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07-17-2019 | Diabetes self-management | News

Factors influencing intended intensity of diabetes care highlighted

medwireNews: Decisions about future intensity of care made during a person-centered type 2 diabetes consultation depend on both disease- and patient-related factors, report researchers from the Netherlands.

“Diabetes care organizations often state that a person’s preferences, needs, values and self-management possibilities should be taken into account by care providers,” write Heidi van Vugt (Utrecht University, the Netherlands) and co-authors in Diabetic Medicine.

“This type of approach is likely to improve the efficiency of diabetes care, for example, by increasing adherence to therapy,” they add.

With this in mind, the Dutch Diabetes Federation introduced a consultation model which includes shared decision-making, similar to the ADA/EASD decision cycle for person-centered glycemic management.

In the current study, van Vugt and team investigated how the introduction of the model affected the intended intensity of type 2 diabetes care using data from 1284 people assessed at 47 general practices and six hospital outpatient clinics across the Netherlands.

The consultation involved four steps, including an initial discussion about disease- and patient-related factors such as glycemic control and illness perception, followed by personalized goal-setting, a discussion of treatment options, and finally a decision about the type and extent of professional diabetes care for the coming year.

Following the consultation, 22.8% of people planned more intensive care in the coming year, 6.6% chose less intensive care, and the remaining 70.6% planned minimal or no change in their level of care.

After adjustment for potential confounders, the likelihood of people choosing to increase their intensity of care rather than keep it unchanged or minimally unchanged was significantly increased by having a care provider who set goals with the patient (odds ratio [OR]=6.53), a high education level (OR=1.65), comorbidity (OR=1.12), or concern about illness (OR=1.08).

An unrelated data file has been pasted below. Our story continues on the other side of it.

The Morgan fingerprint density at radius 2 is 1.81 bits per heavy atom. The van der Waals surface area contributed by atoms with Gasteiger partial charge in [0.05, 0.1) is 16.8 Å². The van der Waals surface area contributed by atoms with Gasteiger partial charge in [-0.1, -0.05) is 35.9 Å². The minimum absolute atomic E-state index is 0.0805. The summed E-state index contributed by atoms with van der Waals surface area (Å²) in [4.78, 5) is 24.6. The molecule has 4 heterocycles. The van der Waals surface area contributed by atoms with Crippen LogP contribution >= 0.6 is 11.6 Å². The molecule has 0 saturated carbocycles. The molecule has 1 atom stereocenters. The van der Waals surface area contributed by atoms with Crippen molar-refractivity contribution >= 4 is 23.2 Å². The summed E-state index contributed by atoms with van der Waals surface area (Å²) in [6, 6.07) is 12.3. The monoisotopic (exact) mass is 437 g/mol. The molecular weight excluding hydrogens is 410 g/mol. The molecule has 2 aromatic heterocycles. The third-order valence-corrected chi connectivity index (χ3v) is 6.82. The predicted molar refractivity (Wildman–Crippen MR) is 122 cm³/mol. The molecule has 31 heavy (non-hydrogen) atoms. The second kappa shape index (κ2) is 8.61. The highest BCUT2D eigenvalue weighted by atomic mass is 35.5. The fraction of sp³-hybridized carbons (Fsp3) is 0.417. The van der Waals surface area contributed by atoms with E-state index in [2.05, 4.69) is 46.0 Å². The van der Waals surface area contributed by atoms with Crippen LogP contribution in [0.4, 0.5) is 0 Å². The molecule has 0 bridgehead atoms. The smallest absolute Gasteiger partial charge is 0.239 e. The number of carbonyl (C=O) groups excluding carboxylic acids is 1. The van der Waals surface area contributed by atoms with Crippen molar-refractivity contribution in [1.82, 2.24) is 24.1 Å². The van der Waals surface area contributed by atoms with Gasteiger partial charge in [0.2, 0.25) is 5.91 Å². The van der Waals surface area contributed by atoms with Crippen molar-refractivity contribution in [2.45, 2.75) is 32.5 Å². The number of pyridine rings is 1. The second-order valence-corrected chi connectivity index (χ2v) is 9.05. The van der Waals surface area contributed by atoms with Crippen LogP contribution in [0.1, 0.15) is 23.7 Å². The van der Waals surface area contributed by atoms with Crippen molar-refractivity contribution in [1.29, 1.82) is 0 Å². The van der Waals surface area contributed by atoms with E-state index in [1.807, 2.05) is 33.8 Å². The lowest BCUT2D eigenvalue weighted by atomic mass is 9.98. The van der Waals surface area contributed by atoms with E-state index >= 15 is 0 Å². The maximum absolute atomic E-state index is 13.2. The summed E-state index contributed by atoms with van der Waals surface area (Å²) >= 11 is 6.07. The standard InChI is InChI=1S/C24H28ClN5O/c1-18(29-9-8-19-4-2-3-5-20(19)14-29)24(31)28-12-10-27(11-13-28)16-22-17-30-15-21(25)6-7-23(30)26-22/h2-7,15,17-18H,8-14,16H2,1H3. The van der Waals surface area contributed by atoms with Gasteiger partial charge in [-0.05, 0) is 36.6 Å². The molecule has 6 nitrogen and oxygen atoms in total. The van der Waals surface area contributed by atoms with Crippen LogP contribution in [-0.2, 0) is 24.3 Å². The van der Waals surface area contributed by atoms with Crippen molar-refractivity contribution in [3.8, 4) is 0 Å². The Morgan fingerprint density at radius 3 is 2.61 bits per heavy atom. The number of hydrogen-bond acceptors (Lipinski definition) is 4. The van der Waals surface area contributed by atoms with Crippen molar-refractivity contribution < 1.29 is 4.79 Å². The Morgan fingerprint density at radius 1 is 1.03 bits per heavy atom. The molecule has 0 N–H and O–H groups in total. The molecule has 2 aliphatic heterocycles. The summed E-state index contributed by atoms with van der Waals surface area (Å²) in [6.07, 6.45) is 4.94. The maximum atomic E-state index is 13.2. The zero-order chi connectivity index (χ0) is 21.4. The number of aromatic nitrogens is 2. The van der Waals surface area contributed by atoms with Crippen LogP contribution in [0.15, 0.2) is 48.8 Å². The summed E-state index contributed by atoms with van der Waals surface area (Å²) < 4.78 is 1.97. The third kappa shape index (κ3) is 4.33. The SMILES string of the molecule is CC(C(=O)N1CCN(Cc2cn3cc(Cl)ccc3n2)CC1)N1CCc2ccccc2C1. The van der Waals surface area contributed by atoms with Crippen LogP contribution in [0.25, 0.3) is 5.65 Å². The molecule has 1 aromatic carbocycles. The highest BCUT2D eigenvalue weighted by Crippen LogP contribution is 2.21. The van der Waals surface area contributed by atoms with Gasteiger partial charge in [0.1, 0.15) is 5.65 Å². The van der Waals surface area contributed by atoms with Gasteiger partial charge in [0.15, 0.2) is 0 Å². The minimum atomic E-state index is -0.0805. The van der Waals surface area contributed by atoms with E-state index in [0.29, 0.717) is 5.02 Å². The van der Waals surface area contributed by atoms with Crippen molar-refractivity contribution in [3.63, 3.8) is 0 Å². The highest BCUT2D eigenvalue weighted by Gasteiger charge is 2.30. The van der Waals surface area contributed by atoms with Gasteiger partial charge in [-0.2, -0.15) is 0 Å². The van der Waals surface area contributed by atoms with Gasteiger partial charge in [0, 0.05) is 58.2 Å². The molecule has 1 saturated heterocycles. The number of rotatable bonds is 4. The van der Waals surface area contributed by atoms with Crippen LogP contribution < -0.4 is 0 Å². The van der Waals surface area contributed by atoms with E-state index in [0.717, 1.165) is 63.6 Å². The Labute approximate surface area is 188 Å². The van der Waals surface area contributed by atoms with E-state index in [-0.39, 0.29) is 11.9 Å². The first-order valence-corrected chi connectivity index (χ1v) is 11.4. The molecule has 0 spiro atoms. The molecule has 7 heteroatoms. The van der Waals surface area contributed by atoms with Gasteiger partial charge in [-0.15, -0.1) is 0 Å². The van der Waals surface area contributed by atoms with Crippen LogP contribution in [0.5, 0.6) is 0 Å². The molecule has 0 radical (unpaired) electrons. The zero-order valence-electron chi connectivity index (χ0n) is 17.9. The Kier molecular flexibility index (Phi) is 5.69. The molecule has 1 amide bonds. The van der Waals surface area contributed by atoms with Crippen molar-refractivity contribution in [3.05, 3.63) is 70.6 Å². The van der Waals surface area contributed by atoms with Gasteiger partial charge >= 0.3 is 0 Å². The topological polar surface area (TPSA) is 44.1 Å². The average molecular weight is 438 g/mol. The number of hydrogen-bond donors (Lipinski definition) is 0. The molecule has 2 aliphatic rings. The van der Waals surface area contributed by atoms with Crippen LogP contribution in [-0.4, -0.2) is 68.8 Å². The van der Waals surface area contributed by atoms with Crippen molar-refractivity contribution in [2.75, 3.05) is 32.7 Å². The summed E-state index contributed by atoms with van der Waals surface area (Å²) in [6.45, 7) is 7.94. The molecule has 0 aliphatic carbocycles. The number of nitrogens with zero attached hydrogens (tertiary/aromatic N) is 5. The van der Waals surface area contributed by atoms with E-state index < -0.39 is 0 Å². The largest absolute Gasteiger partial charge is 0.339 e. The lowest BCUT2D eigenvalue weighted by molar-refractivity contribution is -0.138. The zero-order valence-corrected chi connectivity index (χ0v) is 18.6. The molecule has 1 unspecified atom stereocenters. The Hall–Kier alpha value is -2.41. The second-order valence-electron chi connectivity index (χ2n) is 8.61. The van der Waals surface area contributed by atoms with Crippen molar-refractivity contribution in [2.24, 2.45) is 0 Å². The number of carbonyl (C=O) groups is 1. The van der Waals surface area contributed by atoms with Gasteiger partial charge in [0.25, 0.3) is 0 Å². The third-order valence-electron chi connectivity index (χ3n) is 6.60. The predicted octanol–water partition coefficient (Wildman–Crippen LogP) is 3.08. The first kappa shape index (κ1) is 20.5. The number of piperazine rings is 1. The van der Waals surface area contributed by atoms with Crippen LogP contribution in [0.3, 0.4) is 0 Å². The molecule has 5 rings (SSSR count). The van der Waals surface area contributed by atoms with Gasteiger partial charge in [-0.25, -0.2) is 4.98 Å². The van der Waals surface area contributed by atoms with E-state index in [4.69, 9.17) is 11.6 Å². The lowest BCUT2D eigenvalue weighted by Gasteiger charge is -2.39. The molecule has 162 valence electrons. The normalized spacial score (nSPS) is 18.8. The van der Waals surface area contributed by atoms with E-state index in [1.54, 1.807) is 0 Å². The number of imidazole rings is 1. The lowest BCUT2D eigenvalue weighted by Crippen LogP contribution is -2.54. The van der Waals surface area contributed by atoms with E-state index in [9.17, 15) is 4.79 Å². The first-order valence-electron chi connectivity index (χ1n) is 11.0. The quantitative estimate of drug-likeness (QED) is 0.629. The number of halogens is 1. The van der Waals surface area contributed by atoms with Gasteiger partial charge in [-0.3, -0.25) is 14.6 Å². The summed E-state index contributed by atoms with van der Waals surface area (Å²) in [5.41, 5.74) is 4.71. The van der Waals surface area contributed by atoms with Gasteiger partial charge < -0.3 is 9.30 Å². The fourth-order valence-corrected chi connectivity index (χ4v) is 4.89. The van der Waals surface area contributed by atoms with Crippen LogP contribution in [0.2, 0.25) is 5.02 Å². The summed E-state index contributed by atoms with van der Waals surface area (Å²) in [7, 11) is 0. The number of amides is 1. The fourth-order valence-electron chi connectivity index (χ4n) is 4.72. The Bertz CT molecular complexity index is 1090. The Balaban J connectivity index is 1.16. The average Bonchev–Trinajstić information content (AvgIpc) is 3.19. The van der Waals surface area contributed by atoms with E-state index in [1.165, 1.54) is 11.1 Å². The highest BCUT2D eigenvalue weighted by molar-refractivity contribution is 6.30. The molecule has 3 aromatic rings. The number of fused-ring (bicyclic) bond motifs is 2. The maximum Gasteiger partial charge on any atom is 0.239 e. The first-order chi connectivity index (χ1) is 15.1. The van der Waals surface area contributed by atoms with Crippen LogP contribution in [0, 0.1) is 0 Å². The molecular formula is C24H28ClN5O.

By contrast, the use of oral blood glucose-lowering medication was associated with a significantly lower likelihood for increasing the intensity of care (OR=0.59).

Choosing less intensive care was associated with diabetes distress levels, such that individuals with the lowest diabetes distress level were more likely to choose less intensive diabetes care in the year after the consultation (OR=0.87).

In addition to the patient factors assessed, the investigators also asked the care providers to select three out of 20 variables that they believed most frequently determined the intended care.

The most commonly selected determinants by the care providers were quality of life, lifestyle, person’s preferences and motivation, glycemic control, and self‐management possibilities.

Van Vugt et al conclude that their study “supports the global plea for person-centred diabetes care, with the necessary emphasis on factors such as illness perception, personal wishes and preferences, diabetes distress and social support, all of which are evidence-based factors influencing diabetes self-management.”

By Laura Cowen

medwireNews is an independent medical news service provided by Springer Healthcare. © 2019 Springer Healthcare part of the Springer Nature group

Diabet Med 2019; doi:10.1111/dme.14072

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